Supporting Migrant Workers on their journey home

Many of the migrant labourers have been wanting to return back to their villages. The process for registration on to the government-organised Shramik trains is somewhat laborious and involves quite some administration. In addition, responses and acceptance of migrants’ submissions for travel can take up to 10-14 days to be authorised and during this time, they are left without any rations and support from the government.  The foodkits have helped them to support their families for up to 7 days.

The Railways have been operating Shramik Special trains for migrant labourers to return to their home states. Until May 28, 3,736 trains transported some 50 lakh stranded workers. Around 40 per cent of these trains ferried labourers from Gujarat and Maharashtra to Uttar Pradesh and Bihar.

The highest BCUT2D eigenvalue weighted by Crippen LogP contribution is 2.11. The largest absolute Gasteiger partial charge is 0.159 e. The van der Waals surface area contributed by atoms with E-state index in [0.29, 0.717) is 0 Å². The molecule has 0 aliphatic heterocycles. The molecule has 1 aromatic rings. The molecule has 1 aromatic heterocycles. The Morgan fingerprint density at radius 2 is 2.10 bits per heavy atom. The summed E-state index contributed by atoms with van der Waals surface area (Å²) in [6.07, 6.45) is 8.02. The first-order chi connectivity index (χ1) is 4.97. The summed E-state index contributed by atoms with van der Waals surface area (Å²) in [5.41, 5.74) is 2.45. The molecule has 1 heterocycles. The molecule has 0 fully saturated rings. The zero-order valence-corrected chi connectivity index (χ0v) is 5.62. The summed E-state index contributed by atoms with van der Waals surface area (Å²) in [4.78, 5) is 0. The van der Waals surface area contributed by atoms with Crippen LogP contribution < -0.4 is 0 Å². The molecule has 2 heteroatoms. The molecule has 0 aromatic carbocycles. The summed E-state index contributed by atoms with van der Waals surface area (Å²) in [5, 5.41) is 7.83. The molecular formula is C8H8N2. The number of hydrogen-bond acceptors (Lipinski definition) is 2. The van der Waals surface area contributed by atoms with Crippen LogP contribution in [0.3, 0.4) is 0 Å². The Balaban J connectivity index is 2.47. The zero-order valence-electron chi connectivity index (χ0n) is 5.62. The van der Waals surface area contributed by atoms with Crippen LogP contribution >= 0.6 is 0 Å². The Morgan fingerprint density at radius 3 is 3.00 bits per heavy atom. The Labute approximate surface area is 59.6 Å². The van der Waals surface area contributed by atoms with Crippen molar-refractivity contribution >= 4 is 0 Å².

Our activists on the ground identified that these daily-wage migrant labourers were left without food and so these ration kits collated by Manav Sadhna (an organisation who works to support impoverished people in the poorest areas of Ahmedabad) have gone a long way in helping those most in need during this time.

During these times, migrant workers have been the most worst affected. Facing unemployment, due to the strict lockdown enforced in Ahmedabad and other cities, not all have not been supported by their employers.

Our team has been working tirelessly to coordinate and support them in registration for the Shramik trains, which are selected train routes to facilitate their return to their villages. Many have faced gruelling journeys, with no money and limited food, if any at all.

As a result of our team’s interventions with local government bodies, we have supported many migrant families, not only with train registration, but with speaking to their company owners to ensure their wages are not deducted. In total, 436 migrant labourers have been registered for Shramik trains back to their villages: 374 in Borisana, 27 in Jedpura and 35 in Nani Kadi, in Mehsana. Migrant labourers remained in touch when they returned to their hometowns and were very grateful for the help they had received.

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